Christian Jaeger Cook, Chad E. Cook, Michael P. Reiman, Anand B. Joshi, William Richardson, Alessandra N. Garcia
January 2020, Volume 29, Issue 1, pp 93 - 112 Review Article Read Full Article 10.1007/s00586-019-06048-4
First Online: 16 July 2019
To update evidence of diagnostic potential for identification of lumbar spinal stenosis (LSS) based on demographic and patient history, clinical findings, and physical tests, and report posttest probabilities associated with test findings.
An electronic search of PubMed, CINAHL and Embase was conducted combining terms related to low back pain, stenosis and diagnostic accuracy. Prospective or retrospective studies investigating diagnostic accuracy of LSS using patient history, clinical findings and/or physical tests were included. The risk of bias and applicability were assessed using the Quality Assessment of Diagnostic Accuracy Studies (QUADAS 2) tool. Diagnostic accuracy including sensitivities (SN), specificities (SP), likelihood ratios (+LR and −LR) and posttest probabilities (+PTP and −PTP) with 95% confidence intervals were summarized.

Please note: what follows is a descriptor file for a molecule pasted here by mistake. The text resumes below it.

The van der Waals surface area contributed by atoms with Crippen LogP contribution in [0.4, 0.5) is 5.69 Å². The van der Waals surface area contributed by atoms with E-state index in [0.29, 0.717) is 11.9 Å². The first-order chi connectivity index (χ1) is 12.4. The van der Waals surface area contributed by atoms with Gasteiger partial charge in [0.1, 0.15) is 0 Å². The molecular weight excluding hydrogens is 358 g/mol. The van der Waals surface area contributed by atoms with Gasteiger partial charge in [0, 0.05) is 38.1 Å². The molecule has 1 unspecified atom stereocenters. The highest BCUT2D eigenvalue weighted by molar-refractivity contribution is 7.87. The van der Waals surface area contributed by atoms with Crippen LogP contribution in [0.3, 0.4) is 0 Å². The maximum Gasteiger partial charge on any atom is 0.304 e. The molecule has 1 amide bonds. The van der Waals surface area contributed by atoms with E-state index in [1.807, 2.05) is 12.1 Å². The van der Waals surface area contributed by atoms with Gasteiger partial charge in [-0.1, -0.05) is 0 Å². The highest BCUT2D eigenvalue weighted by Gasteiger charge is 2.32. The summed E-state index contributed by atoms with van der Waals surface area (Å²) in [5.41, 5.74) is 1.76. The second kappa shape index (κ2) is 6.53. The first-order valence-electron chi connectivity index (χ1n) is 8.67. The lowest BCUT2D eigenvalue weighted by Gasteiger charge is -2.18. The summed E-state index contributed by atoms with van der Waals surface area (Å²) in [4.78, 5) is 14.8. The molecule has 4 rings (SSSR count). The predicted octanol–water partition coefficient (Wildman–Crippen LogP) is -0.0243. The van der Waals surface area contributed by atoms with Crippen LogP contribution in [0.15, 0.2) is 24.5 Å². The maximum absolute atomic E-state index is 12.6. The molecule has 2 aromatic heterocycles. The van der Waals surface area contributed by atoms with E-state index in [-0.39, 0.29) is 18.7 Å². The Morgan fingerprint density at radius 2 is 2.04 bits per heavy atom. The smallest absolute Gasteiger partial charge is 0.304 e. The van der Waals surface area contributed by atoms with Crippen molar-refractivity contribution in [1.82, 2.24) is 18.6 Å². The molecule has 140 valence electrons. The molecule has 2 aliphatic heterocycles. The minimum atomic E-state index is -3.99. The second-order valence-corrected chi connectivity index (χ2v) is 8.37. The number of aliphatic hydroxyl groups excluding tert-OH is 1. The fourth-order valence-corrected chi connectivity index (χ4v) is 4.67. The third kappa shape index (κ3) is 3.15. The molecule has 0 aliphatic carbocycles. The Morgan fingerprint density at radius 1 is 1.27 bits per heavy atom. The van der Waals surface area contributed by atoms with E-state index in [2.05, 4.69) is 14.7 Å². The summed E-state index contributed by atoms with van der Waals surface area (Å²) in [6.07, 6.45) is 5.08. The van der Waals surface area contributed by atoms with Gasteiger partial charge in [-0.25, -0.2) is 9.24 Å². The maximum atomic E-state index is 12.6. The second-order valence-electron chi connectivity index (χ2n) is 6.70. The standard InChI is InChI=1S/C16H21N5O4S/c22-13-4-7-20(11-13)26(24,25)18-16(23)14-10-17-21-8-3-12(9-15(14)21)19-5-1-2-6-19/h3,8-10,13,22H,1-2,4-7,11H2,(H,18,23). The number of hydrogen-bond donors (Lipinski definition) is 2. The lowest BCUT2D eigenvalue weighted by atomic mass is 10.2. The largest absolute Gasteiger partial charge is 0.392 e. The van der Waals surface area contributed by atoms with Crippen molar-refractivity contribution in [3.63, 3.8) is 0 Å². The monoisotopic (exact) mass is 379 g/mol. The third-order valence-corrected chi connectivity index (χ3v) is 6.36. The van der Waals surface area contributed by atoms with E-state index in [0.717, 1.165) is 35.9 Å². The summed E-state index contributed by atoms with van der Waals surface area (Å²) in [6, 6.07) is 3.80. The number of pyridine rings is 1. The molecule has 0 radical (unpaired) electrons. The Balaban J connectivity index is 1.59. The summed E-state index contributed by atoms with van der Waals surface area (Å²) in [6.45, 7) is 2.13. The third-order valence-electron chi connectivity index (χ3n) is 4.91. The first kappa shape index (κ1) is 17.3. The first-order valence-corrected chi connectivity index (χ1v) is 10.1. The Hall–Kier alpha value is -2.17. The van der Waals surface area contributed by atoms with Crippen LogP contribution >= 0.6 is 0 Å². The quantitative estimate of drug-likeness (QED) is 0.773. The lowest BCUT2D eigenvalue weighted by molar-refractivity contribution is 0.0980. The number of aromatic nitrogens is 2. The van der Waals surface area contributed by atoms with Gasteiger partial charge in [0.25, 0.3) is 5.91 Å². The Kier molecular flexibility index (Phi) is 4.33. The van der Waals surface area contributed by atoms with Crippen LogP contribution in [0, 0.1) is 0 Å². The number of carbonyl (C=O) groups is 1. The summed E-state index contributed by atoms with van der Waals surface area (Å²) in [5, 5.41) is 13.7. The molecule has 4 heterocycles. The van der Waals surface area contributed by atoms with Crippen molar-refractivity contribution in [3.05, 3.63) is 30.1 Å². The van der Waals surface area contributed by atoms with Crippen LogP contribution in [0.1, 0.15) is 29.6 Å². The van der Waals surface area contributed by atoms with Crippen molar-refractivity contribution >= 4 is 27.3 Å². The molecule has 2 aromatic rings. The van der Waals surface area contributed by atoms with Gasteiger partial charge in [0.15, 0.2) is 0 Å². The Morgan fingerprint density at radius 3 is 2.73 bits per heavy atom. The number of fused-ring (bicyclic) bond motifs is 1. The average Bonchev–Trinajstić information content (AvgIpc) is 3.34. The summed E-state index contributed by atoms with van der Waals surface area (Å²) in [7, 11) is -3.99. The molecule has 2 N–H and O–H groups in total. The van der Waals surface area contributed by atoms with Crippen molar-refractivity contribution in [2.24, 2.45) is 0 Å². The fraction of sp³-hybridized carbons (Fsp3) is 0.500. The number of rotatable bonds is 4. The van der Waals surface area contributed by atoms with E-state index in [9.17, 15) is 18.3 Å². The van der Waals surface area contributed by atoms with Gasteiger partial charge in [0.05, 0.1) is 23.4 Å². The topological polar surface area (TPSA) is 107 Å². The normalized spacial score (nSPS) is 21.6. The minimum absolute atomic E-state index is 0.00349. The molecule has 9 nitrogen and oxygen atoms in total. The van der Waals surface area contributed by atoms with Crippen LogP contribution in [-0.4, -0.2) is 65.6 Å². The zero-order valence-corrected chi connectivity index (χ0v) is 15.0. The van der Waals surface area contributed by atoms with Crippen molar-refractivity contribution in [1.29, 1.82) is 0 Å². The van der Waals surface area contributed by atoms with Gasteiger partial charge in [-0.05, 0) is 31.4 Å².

Nine studies were included (pooled n = 36,228 participants) investigating 49 different index tests (30 demographic and patient history and 19 clinical findings/physical tests). Of the nine studies included, only two exhibited a low risk of bias and seven exhibited good applicability according to QUADAS 2. The demographic and patient history measures (self-reported history questionnaire, no pain when seated, numbness of perineal region) and the clinical findings/physical tests (two-stage treadmill test, symptoms after a March test and abnormal Romberg test) highly improved positive posttest probability by > 25% to diagnose LSS.
Outside of one study that was able to completely rule out LSS with no functional neurological changes none of the stand-alone findings were strong enough to rule in or rule out LSS.
These slides can be retrieved under Electronic Supplementary Material.[graphic not available: see fulltext]
Read Full Article